Editor’s Note

Dear lovely reader,

If the submission pile at F(r)iction tells me anything, it’s that all us neurotic creative types are obsessed with memory. Perhaps we’ve all watched Memento—or, heaven forbid, The Notebook—one too many times, but recently it seems like every other submission we receive is about a protagonist getting diagnosed with Alzheimer’s, someone trying to eradicate the memories of their ex-lovers or past traumas, or—my personal favorite—creepy shadow governments toying with our minds, manipulating our memories to make us do unscrupulous deeds.

But the mind, my dear reader, is a fickle beast. It’s constantly rewriting our memories, cobbling them together like some sort of deranged Mr. Potato Head. Think of your very first memory, for example. Perhaps you’re chatting along to one of your stuffed toys, getting your head stuck in a fence (oddly common), or, in my case, laughing my cherubic little bum off as my mum pretended to eat my feet.

But do we actually remember these memories? Or have our parents just told us each story enough times—or showed us enough photos—that they have been imprinted in our malleable minds?

The truth of it is that every time we recall a memory, it changes, like an endless game of telephone, each retelling changing the root memory until we can never be completely sure what happened to us . . . And this makes me wonder: if memories are so fallible, why do we cling so desperately to them?

It’s this difficult question that F(r)iction #17 explores.

From heart-wrenching literary tales exposing how memories fade to wild genre stories exploring what happens to our memories when we die, this issue is all about the faulty film reel of our past, and how those captured moments sculpt who we are. Some of these stories are frankly hilarious, some real tear-jerkers, and others are, well, frightening (honestly, have you checked out the comic yet?). But each piece drills into that quandary at the heart of memory: when to hold on and when to let go.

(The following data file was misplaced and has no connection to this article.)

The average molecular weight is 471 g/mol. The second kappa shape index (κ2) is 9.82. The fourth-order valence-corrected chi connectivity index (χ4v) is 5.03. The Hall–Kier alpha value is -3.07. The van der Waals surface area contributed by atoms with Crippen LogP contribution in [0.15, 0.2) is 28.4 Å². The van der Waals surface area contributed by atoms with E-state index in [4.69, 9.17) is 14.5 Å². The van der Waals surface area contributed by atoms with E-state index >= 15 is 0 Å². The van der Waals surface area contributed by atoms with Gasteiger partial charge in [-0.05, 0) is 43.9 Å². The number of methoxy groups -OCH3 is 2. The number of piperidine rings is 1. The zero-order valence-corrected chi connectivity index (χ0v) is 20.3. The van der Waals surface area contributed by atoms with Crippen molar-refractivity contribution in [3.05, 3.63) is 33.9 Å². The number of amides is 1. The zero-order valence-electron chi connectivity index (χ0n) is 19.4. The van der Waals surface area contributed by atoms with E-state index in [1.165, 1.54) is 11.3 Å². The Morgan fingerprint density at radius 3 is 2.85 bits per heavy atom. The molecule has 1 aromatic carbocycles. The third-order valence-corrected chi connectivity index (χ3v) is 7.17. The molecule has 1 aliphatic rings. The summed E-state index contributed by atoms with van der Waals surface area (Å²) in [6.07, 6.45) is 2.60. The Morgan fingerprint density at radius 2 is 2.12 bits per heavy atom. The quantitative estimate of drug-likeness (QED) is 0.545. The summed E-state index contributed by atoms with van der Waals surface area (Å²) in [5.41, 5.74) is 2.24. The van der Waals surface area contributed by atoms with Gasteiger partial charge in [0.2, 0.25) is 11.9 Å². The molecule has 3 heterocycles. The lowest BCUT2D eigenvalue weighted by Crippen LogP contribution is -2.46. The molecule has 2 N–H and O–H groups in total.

I’m always surprised by the process of exactly how an issue comes together, and this one was no exception. Although I expected a slew of big-action stories with memory-erasing weapons at the ready (bring on the shady shadow governments!), our authors had other plans. This is likely our most thoughtful journal. Don’t get me wrong, there’re still ghosts and purgatories and even a reverse volcano—this is F(r)iction, after all—but each of these stories and poems digs deep into the human experience, into the moments too poignant to forget.

So, as always, I hope you enjoy the hell out of these pages, dear reader, and that you learn a bit about how your memory works, why we’re all so obsessed with it, and which of those constantly changing mental mementos are worth holding onto.

Dani Hedlund

Samantha Dow

Samantha Dow is an artist, writer, and sailor of historic wooden schooners. Her work includes Elsewhere University, a collaborative storytelling project; Cornerwitches, a collection of short-form fantasy comics; and the ongoing webcomic GRANTED. For more art, writing, and advice for running off to sea, she can be found on Tumblr @charminglyantiquated.

First Featured In: No. 17, winter 2020

The Memory Issue

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